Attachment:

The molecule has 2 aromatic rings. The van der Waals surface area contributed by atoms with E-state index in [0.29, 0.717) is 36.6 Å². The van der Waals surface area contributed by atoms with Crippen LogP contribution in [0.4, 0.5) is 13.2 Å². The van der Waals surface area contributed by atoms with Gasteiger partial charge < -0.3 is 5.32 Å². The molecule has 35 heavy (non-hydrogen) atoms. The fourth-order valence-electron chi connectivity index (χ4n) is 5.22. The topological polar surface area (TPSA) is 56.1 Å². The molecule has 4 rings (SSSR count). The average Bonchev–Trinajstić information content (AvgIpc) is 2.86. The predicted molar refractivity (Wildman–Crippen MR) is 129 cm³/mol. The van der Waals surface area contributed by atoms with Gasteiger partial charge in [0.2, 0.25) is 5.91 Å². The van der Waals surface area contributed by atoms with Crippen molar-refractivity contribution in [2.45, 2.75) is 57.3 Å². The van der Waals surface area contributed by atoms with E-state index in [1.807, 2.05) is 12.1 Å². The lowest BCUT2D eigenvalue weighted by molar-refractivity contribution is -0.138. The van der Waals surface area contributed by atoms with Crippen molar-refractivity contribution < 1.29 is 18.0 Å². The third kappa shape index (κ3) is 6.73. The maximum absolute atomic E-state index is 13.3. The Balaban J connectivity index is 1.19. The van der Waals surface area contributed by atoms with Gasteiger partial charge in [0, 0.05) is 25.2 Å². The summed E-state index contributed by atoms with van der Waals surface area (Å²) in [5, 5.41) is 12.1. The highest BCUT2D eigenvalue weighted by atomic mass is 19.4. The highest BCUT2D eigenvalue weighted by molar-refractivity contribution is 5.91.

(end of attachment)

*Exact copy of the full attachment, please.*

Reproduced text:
The molecule has 2 aromatic rings. The van der Waals surface area contributed by atoms with E-state index in [0.29, 0.717) is 36.6 Å². The van der Waals surface area contributed by atoms with Crippen LogP contribution in [0.4, 0.5) is 13.2 Å². The van der Waals surface area contributed by atoms with Gasteiger partial charge < -0.3 is 5.32 Å². The molecule has 35 heavy (non-hydrogen) atoms. The fourth-order valence-electron chi connectivity index (χ4n) is 5.22. The topological polar surface area (TPSA) is 56.1 Å². The molecule has 4 rings (SSSR count). The average Bonchev–Trinajstić information content (AvgIpc) is 2.86. The predicted molar refractivity (Wildman–Crippen MR) is 129 cm³/mol. The van der Waals surface area contributed by atoms with Gasteiger partial charge in [0.2, 0.25) is 5.91 Å². The van der Waals surface area contributed by atoms with Crippen molar-refractivity contribution in [2.45, 2.75) is 57.3 Å². The van der Waals surface area contributed by atoms with E-state index in [1.807, 2.05) is 12.1 Å². The lowest BCUT2D eigenvalue weighted by molar-refractivity contribution is -0.138. The van der Waals surface area contributed by atoms with Crippen molar-refractivity contribution < 1.29 is 18.0 Å². The third kappa shape index (κ3) is 6.73. The maximum absolute atomic E-state index is 13.3. The Balaban J connectivity index is 1.19. The van der Waals surface area contributed by atoms with Gasteiger partial charge in [0, 0.05) is 25.2 Å². The summed E-state index contributed by atoms with van der Waals surface area (Å²) in [5, 5.41) is 12.1. The highest BCUT2D eigenvalue weighted by atomic mass is 19.4. The highest BCUT2D eigenvalue weighted by molar-refractivity contribution is 5.91.